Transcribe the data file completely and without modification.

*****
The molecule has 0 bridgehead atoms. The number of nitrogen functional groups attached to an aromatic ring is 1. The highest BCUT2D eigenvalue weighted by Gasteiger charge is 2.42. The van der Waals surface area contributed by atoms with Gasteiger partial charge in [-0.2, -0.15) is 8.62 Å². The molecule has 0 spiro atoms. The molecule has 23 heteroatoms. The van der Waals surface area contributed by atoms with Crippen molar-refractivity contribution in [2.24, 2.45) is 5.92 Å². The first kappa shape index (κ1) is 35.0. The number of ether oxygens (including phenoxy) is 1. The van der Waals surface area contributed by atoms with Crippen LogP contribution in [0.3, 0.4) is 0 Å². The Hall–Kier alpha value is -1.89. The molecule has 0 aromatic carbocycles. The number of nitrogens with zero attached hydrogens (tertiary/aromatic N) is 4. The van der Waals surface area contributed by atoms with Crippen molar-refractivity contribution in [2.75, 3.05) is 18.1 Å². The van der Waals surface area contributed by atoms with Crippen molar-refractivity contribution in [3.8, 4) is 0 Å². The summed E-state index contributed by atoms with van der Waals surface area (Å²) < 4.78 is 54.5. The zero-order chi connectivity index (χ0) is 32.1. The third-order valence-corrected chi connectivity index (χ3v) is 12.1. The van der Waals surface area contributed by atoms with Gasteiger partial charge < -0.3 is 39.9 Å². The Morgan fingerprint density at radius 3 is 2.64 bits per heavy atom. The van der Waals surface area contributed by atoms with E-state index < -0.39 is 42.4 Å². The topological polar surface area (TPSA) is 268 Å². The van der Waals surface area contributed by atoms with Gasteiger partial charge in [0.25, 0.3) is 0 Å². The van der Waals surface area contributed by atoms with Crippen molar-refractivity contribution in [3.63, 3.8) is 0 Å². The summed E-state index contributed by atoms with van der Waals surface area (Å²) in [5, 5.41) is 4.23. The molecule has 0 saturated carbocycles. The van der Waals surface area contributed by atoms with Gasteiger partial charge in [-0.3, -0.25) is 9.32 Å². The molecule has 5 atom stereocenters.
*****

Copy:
The molecule has 0 bridgehead atoms. The number of nitrogen functional groups attached to an aromatic ring is 1. The highest BCUT2D eigenvalue weighted by Gasteiger charge is 2.42. The van der Waals surface area contributed by atoms with Gasteiger partial charge in [-0.2, -0.15) is 8.62 Å². The molecule has 0 spiro atoms. The molecule has 23 heteroatoms. The van der Waals surface area contributed by atoms with Crippen molar-refractivity contribution in [2.24, 2.45) is 5.92 Å². The first kappa shape index (κ1) is 35.0. The number of ether oxygens (including phenoxy) is 1. The van der Waals surface area contributed by atoms with Crippen LogP contribution in [0.3, 0.4) is 0 Å². The Hall–Kier alpha value is -1.89. The molecule has 0 aromatic carbocycles. The number of nitrogens with zero attached hydrogens (tertiary/aromatic N) is 4. The van der Waals surface area contributed by atoms with Crippen molar-refractivity contribution in [2.75, 3.05) is 18.1 Å². The van der Waals surface area contributed by atoms with Crippen molar-refractivity contribution in [3.8, 4) is 0 Å². The summed E-state index contributed by atoms with van der Waals surface area (Å²) < 4.78 is 54.5. The zero-order chi connectivity index (χ0) is 32.1. The third-order valence-corrected chi connectivity index (χ3v) is 12.1. The van der Waals surface area contributed by atoms with Gasteiger partial charge < -0.3 is 39.9 Å². The Morgan fingerprint density at radius 3 is 2.64 bits per heavy atom. The van der Waals surface area contributed by atoms with E-state index < -0.39 is 42.4 Å². The topological polar surface area (TPSA) is 268 Å². The van der Waals surface area contributed by atoms with Gasteiger partial charge in [0.25, 0.3) is 0 Å². The van der Waals surface area contributed by atoms with Crippen molar-refractivity contribution in [3.63, 3.8) is 0 Å². The summed E-state index contributed by atoms with van der Waals surface area (Å²) in [5, 5.41) is 4.23. The molecule has 0 saturated carbocycles. The van der Waals surface area contributed by atoms with Gasteiger partial charge in [-0.3, -0.25) is 9.32 Å². The molecule has 5 atom stereocenters.